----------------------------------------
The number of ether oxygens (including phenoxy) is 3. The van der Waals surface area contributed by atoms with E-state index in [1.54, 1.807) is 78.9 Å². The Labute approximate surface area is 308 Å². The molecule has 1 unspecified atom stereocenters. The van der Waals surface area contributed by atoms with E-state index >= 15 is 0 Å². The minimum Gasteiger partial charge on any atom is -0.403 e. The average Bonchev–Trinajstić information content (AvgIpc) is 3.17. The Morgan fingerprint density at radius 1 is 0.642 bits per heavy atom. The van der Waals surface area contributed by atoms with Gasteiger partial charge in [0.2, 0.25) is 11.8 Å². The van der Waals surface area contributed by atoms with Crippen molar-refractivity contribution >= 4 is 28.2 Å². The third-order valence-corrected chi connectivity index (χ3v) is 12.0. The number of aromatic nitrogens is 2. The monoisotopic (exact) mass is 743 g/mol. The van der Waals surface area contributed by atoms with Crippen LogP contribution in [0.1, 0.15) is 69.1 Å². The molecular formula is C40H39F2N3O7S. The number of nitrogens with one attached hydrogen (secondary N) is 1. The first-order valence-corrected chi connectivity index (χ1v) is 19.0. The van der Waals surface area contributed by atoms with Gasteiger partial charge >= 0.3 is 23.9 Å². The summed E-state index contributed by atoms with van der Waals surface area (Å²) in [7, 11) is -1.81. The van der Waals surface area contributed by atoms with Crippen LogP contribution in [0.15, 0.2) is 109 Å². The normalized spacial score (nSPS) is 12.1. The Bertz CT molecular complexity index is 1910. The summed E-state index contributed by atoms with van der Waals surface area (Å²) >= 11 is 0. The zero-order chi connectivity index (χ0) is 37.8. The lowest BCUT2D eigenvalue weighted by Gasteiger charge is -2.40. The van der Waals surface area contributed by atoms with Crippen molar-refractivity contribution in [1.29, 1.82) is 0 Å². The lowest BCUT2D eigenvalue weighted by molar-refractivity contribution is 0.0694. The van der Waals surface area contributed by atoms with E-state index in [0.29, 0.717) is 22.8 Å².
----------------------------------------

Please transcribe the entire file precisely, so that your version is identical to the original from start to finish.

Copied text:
The number of ether oxygens (including phenoxy) is 3. The van der Waals surface area contributed by atoms with E-state index in [1.54, 1.807) is 78.9 Å². The Labute approximate surface area is 308 Å². The molecule has 1 unspecified atom stereocenters. The van der Waals surface area contributed by atoms with E-state index >= 15 is 0 Å². The minimum Gasteiger partial charge on any atom is -0.403 e. The average Bonchev–Trinajstić information content (AvgIpc) is 3.17. The Morgan fingerprint density at radius 1 is 0.642 bits per heavy atom. The van der Waals surface area contributed by atoms with Gasteiger partial charge in [0.2, 0.25) is 11.8 Å². The van der Waals surface area contributed by atoms with Crippen molar-refractivity contribution >= 4 is 28.2 Å². The third-order valence-corrected chi connectivity index (χ3v) is 12.0. The number of aromatic nitrogens is 2. The monoisotopic (exact) mass is 743 g/mol. The van der Waals surface area contributed by atoms with Crippen LogP contribution in [0.1, 0.15) is 69.1 Å². The molecular formula is C40H39F2N3O7S. The number of nitrogens with one attached hydrogen (secondary N) is 1. The first-order valence-corrected chi connectivity index (χ1v) is 19.0. The van der Waals surface area contributed by atoms with Gasteiger partial charge >= 0.3 is 23.9 Å². The summed E-state index contributed by atoms with van der Waals surface area (Å²) in [7, 11) is -1.81. The van der Waals surface area contributed by atoms with Crippen LogP contribution in [0.15, 0.2) is 109 Å². The normalized spacial score (nSPS) is 12.1. The Bertz CT molecular complexity index is 1910. The summed E-state index contributed by atoms with van der Waals surface area (Å²) >= 11 is 0. The zero-order chi connectivity index (χ0) is 37.8. The lowest BCUT2D eigenvalue weighted by Gasteiger charge is -2.40. The van der Waals surface area contributed by atoms with Crippen molar-refractivity contribution in [1.29, 1.82) is 0 Å². The lowest BCUT2D eigenvalue weighted by molar-refractivity contribution is 0.0694. The van der Waals surface area contributed by atoms with E-state index in [0.29, 0.717) is 22.8 Å².